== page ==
Category: M


The Meeting Place

The Meeting Place

An old craftsman approached King Hiram of Tyre and said, “Right Worshipful King Hiram, I have studied the rituals of our craft for many years, meditated on light, contemplated the Lost Word, and though I have had many speculations about their meanings, I don’t really know anymore than I did when I was newly raised. Is there no more?”

King Hiram picked up a wooden setting maul and struck a stone forcefully. He then held the maul up to the craftsman. “What do you see?”

The craftsman observed that there were tiny grains of stone embedded in the maul.

King Hiram asked, “When the maul meets the stone, where does one begin and the other end?”

Myriad of Stones

Myriad of Stones

Hiram King of Tyre was walking through the Temple on his way to a meeting with King Solomon. Along the way, he passed through a
particular hallway and noticed all the stones in the walls.

“What are you?” King Hiram asked of the stones as he walked by.

“I am a perfect Ashlar, of course!” a myriad of stones answered, and there was surprise and indignation in their voices as he passed.

But, here and there, a lonely stone answered, “We are this Temple.”

And there was neither surprise nor indignation in their voices, but just a quiet certitude.

More Confused Than Before

A newly raised Master Mason approached his Worshipful Master after a lodge meeting. He was very agitated and confused.

MM: “Worshipful Master, now that I have been raised to the Sublime Degree of Master Mason, I am more confused than before. I do not understand the meaning of the words you spoke in my ear when I was raised. Will you explain them to me?”

WM: “Brother, when you joined this lodge did I tell you that I would explain the Master’s Word to you?”

MM: “No, Worshipful Master.”

WM: “Brother, when you petitioned this lodge did I tell you that I would communicate the Master’s Word to you?”

MM: “No, Worshipful Master.”

WM: “Brother, did you petition this lodge to learn the Master’s Word?”

MM: “How could I have done so? When I petitioned the lodge, I didn’t know the Master’s Word existed. Now I know about the Master’s Word, even though I don’t understand it. But before, I didn’t know something was missing.”

WM: “Do you remember where you were first prepared to be made a Mason?”

MM: “Yes, in my heart.”

And the new Master Mason was brought to light.

Mirrors and Light

Peter Gower told the following story to his apprentices and craftsmen.

Once the Master of a lodge was using a mirror to illuminate a dark corner of the temple he was building. A traveling Master Mason remarked, “The nature of light is constant, and it is always and everywhere present. Why do you use that mirror, brother?”

The lodge Master replied: “Though you know the nature of light is constant, you do not know why it is always and everywhere present.”

The traveling Master Mason asked, “Why then is the light always and everywhere present?”

The lodge Master just kept working, and the traveling Master Mason bowed to him.

About this story Peter Gower said, “Being brought to light through true experience and communicating our mysteries through symbols and allegories are like this. Those who deny the need for mirrors because the nature of light is constant and because it is sensed without the use of a mirror understand neither the eternal presence of the light nor its nature. Because the nature of light is eternally present, the light of Masonry turns rough stones to polished gold bars and common tools to precious jewels.”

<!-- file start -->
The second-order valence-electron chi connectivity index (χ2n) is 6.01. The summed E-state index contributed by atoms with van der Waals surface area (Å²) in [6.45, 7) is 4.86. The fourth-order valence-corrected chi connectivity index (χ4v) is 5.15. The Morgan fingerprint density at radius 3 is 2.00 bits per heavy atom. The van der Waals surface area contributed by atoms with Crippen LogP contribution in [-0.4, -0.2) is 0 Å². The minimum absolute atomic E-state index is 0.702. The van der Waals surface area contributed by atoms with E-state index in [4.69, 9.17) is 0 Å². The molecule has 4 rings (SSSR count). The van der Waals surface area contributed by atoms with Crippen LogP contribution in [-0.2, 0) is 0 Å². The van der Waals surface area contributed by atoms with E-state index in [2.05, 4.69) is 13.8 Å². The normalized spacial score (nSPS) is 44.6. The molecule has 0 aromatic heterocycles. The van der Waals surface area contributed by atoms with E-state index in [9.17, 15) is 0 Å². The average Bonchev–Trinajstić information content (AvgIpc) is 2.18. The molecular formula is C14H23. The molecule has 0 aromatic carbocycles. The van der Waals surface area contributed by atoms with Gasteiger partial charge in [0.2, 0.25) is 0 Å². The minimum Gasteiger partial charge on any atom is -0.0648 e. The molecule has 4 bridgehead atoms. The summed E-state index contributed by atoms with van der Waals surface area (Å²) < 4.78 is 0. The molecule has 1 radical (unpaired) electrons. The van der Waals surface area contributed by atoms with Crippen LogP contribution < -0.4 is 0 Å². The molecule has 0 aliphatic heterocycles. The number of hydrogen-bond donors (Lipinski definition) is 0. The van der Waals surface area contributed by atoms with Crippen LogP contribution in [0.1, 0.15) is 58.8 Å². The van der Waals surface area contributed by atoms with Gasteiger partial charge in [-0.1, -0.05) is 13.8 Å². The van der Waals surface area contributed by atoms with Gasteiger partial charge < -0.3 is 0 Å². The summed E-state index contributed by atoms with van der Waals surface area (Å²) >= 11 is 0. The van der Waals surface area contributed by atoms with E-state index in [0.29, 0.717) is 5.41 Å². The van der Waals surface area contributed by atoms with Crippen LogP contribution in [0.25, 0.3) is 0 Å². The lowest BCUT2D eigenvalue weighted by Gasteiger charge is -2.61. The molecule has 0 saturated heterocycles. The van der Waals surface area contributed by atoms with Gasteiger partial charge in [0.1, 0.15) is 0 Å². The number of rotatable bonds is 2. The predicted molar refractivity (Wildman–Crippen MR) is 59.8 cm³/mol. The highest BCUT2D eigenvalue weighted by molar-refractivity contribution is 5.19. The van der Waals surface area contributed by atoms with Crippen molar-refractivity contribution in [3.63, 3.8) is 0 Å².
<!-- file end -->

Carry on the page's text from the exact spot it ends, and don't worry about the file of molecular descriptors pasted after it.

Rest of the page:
The Mysteries of Freemasonry

The new Immediate Past Master of a lodge, the Master Mason who had just stepped down from his term as Worshipful Master, sat alone in the dining hall, looking pensive as he stirred his coffee. The lodge’s old Chaplain noticed this and went to ask what was on his mind.

The Past Master said: “Brother, I have spent the last several years working my way through all the chairs of our lodge. As the Worshipful Master, I did my duties and, if I may say so, I executed them well and with honor. I’ve joined the Scottish Rite, the York Rite, and a few research bodies, and listened to and read everything I could, and I strive to live a life of virtue and faith. But after all this time, I don’t feel like I really know much more about Masonry than I did after completing my proficiency as a Master Mason. I feel like I’m missing something. Is this all there is?”

The old Chaplain asked, “What do you think you are missing?”

The Past Master answered: “I don’t know, it’s just a feeling I have. It’s really a mystery to me.”

The Chaplain replied: “Ah, a mystery! Well, isn’t it interesting that our ritual talks about the “mysteries of Freemasonry”?

“What do you mean?” asked the Past Master.

“Brother,” responded the old Chaplain, “what are the secrets of Freemasonry?”

“We only keep our ritual and our means of recognition as secrets,” said the Past Master.

The Chaplain said: “And yet there are many books that reveal these things, so isn’t it foolish that we call them secrets? What is a secret, really, if it isn’t something that you know but cannot tell anyone else? And yet we tell each other these so-called secrets all the time. What, then, might be our real secrets.”

The Past Master looked down with a puzzled expression on his face.

“There! That’s it!” announced the old Chaplain, looking sincerely into the Past Master’s eyes and pointing at his forehead. “Pass through that veil, enter that temple, and you will find the true secrets of our Craft.”

“You’re not making much sense,” replied the Past Master.

The Chaplain smiled and said, “Isn’t it wonderful?”

A Master Mason in the Quarry

Peter Gower used to tell his craftsmen: “If you meet a Master Mason in the quarry, kill him.”